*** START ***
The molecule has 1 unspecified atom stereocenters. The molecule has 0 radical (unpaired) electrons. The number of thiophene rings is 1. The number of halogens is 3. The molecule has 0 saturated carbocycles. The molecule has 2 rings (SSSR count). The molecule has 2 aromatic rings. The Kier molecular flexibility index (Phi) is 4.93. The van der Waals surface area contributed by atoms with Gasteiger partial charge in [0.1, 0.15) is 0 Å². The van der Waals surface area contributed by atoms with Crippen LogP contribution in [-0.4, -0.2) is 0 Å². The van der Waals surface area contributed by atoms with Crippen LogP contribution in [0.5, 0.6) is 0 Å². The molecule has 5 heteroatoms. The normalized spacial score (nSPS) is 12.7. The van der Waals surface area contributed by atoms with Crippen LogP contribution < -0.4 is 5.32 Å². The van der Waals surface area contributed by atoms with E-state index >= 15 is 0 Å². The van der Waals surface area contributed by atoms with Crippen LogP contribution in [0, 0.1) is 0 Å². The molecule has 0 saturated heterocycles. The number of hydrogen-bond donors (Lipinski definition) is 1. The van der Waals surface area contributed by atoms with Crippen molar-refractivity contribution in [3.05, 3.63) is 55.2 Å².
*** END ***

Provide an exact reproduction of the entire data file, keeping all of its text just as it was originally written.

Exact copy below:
The molecule has 1 unspecified atom stereocenters. The molecule has 0 radical (unpaired) electrons. The number of thiophene rings is 1. The number of halogens is 3. The molecule has 0 saturated carbocycles. The molecule has 2 rings (SSSR count). The molecule has 2 aromatic rings. The Kier molecular flexibility index (Phi) is 4.93. The van der Waals surface area contributed by atoms with Gasteiger partial charge in [0.1, 0.15) is 0 Å². The van der Waals surface area contributed by atoms with Crippen LogP contribution in [-0.4, -0.2) is 0 Å². The van der Waals surface area contributed by atoms with Crippen LogP contribution in [0.5, 0.6) is 0 Å². The molecule has 5 heteroatoms. The normalized spacial score (nSPS) is 12.7. The van der Waals surface area contributed by atoms with Crippen LogP contribution < -0.4 is 5.32 Å². The van der Waals surface area contributed by atoms with E-state index >= 15 is 0 Å². The van der Waals surface area contributed by atoms with Crippen LogP contribution in [0, 0.1) is 0 Å². The molecule has 0 saturated heterocycles. The number of hydrogen-bond donors (Lipinski definition) is 1. The van der Waals surface area contributed by atoms with Crippen molar-refractivity contribution in [3.05, 3.63) is 55.2 Å².